Allison, a mother of three and case manager for the Aggie Honor System Office at Texas A&M University, is pursuing an online B.S. in Criminal Justice to explore her passions and to be an example for her children.

“Part of it is the feeling that you have to finish what you start, and trying to impart to my kids you’re not always going to have a straightforward path; you’re not always going to graduate high school, do four years of college, and begin your career,” she says. “Letting them see that, even at my age, I could go back and I could get my degree is important.”

Allison’s family, daughters Tegan and Kristen, son Charlie, and husband Randal, have been an essential support system for her online education, but a promise made to her stepfather, Don Wood, remains in the forefront of her mind years after his passing.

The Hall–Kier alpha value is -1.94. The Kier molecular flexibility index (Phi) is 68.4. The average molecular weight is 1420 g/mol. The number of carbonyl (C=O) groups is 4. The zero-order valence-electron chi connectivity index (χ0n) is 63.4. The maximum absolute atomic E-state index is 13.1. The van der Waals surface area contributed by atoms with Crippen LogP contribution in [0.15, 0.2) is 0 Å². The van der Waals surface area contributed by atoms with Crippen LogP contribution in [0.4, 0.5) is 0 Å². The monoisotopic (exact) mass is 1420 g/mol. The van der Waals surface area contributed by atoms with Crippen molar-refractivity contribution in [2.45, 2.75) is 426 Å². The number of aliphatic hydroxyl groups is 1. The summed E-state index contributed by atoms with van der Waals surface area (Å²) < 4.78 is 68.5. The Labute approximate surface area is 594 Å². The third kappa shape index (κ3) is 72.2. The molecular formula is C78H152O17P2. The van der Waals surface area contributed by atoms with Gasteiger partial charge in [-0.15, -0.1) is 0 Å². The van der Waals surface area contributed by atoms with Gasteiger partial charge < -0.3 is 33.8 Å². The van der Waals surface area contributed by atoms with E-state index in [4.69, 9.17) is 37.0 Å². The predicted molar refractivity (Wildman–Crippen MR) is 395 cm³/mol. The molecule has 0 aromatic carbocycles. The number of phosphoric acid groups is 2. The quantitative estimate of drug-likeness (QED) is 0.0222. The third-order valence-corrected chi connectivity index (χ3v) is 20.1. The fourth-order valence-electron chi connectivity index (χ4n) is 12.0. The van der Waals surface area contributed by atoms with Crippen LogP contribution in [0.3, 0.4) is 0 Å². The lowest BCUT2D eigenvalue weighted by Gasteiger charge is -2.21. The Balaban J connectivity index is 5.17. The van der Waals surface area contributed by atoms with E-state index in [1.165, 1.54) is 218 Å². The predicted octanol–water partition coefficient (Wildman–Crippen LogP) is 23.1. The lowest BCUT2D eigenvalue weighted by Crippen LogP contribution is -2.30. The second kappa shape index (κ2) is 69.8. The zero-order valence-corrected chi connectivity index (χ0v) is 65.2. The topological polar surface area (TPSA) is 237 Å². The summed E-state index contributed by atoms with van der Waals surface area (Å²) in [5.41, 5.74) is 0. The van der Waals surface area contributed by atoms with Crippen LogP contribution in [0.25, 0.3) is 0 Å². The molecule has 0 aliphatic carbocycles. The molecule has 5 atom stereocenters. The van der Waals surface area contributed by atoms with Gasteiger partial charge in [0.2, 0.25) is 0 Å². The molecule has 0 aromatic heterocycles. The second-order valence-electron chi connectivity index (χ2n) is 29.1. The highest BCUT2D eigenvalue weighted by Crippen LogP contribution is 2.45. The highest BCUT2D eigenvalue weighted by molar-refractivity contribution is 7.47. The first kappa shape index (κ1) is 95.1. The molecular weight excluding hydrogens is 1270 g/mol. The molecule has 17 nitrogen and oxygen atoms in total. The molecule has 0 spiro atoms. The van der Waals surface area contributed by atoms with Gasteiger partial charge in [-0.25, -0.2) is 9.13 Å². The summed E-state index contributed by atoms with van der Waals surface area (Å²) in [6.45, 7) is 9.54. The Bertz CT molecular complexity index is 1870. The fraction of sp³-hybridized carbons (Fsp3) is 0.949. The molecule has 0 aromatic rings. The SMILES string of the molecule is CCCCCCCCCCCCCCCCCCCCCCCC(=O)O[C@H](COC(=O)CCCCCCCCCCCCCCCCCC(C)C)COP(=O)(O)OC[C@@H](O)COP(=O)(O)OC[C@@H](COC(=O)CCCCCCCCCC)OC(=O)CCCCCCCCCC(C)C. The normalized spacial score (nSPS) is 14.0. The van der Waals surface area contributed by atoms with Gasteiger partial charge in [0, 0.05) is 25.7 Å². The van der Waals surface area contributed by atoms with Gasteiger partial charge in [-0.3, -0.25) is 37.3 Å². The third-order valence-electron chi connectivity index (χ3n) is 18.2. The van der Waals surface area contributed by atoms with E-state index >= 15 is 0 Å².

“My stepfather was dyslexic at a time when no one really knew how to treat the disease, so he dropped out of high school at 17; three days after his 18th birthday, he was at Pearl Harbor when the attack happened,” she says. “He never did any college credit, and that was why it was so important for all of his children to get their degree. I promised him I’d get my bachelor’s completed eventually, and he said ‘Don’t let it get away from you.’”

Allison was pursuing her Associate in Applied Science degree in Paralegal Studies at Blinn College at the time of his passing.

When it came to finding the right fit for her personal life and professional aspirations, she says SHSU was the clear choice for her.

“I looked at a lot of schools, and Sam Houston State University has by far the best reputation for criminal justice. It really dovetails with my paralegal background,” she says. “After taking one of my first classes, Corrections, I definitely knew this was for me. It’s a perfect setup. SHSU has everything I want right there.”